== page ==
Morris H. Erwin, Jr.
The definition of a crisis is a time of intense difficulty, trouble or danger. There is a crisis that’s running rampant around the world due to the Coronavirus pandemic.
In the United States many Americans have lost jobs, homes, and loved ones within a short period of time. Things change and they change fast.
In recent weeks the statistics on deaths from the virus reveal that blacks are being hit the hardest and dying at disproportionately higher rates than whites. Major cities such as: Chicago, New Orleans, Las Vegas, and states of Maryland and South Carolina are among those now starting to report data based on race, and show an over-representation of victims who are black. 33% of those hospitalized are African American. 13% of the U.S. population is African American. 68% of Coronavirus deaths in Chicago were African American. (Source: CDC Chicago Department of Public Health.)
Medical professionals report Americans as less likely to be able to afford health insurance, and African Americans are more likely to live in overcrowded residences compared to the general population. In addition to those reasons, the majority of African Americans are at risk by working on the front lines as service and essential workers. Many African American women are being forced to make a decision between paying rent, or sacrificing their health by going to work.
Despite the staggering statistics, percentages, and circumstances impacting the black community, no one seems to be surprised. Are blacks becoming numb to structural racism to the extent that suffering and surviving are part of the “Black Experience,” or is the Coronavirus only affecting the most vulnerable populations of the “Black Community?”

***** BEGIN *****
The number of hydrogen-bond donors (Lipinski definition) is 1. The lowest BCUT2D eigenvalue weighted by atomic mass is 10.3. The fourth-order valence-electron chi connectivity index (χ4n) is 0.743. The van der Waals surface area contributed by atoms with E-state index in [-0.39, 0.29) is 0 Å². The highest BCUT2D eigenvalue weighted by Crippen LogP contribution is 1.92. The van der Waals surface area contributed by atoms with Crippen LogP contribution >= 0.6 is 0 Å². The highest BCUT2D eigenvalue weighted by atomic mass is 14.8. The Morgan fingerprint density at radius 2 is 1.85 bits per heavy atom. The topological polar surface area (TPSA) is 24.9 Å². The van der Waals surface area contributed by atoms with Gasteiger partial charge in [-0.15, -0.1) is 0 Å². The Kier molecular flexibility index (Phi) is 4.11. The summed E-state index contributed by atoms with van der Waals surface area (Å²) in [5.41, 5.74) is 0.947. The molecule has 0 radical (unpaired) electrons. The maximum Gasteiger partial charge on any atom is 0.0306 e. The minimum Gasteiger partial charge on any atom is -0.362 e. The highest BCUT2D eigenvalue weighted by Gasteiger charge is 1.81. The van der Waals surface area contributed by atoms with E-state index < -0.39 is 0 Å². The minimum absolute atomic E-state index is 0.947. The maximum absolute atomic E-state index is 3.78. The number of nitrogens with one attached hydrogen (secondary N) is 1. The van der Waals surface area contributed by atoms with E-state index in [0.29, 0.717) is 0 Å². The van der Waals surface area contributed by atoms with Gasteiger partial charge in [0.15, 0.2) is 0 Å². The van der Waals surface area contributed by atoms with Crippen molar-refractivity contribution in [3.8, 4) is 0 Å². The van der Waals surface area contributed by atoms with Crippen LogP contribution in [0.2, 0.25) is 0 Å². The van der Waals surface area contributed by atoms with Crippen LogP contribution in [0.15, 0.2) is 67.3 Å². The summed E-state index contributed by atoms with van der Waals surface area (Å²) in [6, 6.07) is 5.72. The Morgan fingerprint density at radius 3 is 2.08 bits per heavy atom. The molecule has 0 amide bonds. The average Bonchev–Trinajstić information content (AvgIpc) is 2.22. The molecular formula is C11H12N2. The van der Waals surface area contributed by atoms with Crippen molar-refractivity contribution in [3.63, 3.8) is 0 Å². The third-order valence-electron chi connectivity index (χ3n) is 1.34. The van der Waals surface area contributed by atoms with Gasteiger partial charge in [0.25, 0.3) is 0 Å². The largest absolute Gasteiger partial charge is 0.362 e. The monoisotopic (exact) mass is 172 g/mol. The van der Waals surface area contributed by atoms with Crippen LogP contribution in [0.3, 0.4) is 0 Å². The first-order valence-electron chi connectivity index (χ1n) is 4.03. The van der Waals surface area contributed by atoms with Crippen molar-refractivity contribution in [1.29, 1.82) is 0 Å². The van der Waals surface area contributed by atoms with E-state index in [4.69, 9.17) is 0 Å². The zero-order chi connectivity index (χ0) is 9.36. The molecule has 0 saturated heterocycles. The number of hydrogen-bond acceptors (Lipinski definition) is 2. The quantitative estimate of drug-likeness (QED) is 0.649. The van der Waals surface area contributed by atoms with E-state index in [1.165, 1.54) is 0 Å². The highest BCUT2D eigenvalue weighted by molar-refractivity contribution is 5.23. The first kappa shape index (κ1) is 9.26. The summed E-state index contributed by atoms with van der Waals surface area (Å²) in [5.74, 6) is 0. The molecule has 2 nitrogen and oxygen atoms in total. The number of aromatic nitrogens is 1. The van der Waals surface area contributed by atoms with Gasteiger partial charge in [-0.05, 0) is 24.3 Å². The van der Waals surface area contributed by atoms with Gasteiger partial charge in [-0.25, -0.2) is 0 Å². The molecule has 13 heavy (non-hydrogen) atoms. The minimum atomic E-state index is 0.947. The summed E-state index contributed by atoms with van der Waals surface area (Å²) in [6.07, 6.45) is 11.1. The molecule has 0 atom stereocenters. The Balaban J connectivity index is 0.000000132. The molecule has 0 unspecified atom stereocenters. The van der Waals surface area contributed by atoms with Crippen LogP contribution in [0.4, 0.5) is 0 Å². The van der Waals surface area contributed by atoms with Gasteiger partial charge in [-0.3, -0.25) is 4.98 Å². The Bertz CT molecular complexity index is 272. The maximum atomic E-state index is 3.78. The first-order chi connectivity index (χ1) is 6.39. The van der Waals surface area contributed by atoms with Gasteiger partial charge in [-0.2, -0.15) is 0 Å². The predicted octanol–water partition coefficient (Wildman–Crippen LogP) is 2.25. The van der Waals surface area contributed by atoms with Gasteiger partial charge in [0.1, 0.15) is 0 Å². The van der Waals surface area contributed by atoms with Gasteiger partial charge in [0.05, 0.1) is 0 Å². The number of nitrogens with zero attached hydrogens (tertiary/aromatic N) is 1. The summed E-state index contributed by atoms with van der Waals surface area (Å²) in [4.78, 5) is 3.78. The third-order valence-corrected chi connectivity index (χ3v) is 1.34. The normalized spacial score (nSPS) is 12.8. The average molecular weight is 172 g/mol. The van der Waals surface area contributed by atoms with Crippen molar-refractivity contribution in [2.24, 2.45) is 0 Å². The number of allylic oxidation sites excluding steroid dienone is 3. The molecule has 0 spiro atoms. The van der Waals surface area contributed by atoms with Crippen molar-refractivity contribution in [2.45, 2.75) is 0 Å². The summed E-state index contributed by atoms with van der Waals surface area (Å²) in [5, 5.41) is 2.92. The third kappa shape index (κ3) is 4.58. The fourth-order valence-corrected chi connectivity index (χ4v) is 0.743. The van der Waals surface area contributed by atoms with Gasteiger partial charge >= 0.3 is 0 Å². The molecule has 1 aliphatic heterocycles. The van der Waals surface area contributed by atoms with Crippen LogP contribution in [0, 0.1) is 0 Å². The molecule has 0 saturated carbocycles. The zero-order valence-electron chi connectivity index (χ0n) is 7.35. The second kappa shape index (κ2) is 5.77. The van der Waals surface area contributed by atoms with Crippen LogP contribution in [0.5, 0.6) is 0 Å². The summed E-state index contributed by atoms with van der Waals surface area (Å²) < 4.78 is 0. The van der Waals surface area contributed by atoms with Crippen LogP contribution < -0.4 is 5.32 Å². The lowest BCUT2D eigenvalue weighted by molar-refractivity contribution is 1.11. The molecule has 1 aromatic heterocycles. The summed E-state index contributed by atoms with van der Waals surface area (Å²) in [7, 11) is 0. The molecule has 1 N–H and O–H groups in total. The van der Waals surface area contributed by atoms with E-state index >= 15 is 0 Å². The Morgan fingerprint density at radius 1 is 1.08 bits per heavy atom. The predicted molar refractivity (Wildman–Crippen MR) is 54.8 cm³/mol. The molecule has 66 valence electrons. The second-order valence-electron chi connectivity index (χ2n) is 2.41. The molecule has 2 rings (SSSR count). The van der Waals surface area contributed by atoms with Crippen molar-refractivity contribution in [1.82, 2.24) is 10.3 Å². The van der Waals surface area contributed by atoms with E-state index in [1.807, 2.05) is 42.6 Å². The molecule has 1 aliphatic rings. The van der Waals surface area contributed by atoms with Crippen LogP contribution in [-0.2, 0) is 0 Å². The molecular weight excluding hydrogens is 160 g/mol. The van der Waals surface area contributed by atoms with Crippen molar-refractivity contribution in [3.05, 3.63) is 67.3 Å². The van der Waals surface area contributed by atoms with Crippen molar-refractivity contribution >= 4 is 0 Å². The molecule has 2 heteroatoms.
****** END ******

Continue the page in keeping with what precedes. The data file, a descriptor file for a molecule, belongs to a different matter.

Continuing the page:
Studies show that 50% of African Americans are more likely to have heart disease than white people. 40% are more likely to die at an early age from any cause. 19% cannot afford to see a doctor. (Source: Centers for Disease Control)
These life threatening conditions were happening to blacks way before Corona swooped in on America, the pandemic only exposed the day to day crisis of survival that blacks face in these forgotten communities.
So what can we do as a community to support our most vulnerable populations in cities across the country? Do we need to put more pressure on the local, state, and federal authorities?
There has been a growing conversation about reparations for black people. Is this a crisis that can be fixed from the outside in? Religion will not fix it. Education will not fix it. African Americans still struggle with one word in America, that’s identity.
Until we know ourselves as individuals and as a collective community, immune to the barriers of class, religion or politics, we will forever be in crisis mode. When we get clear about our collective story and identity, the healing process can begin from within, and we can stand strong against any crisis.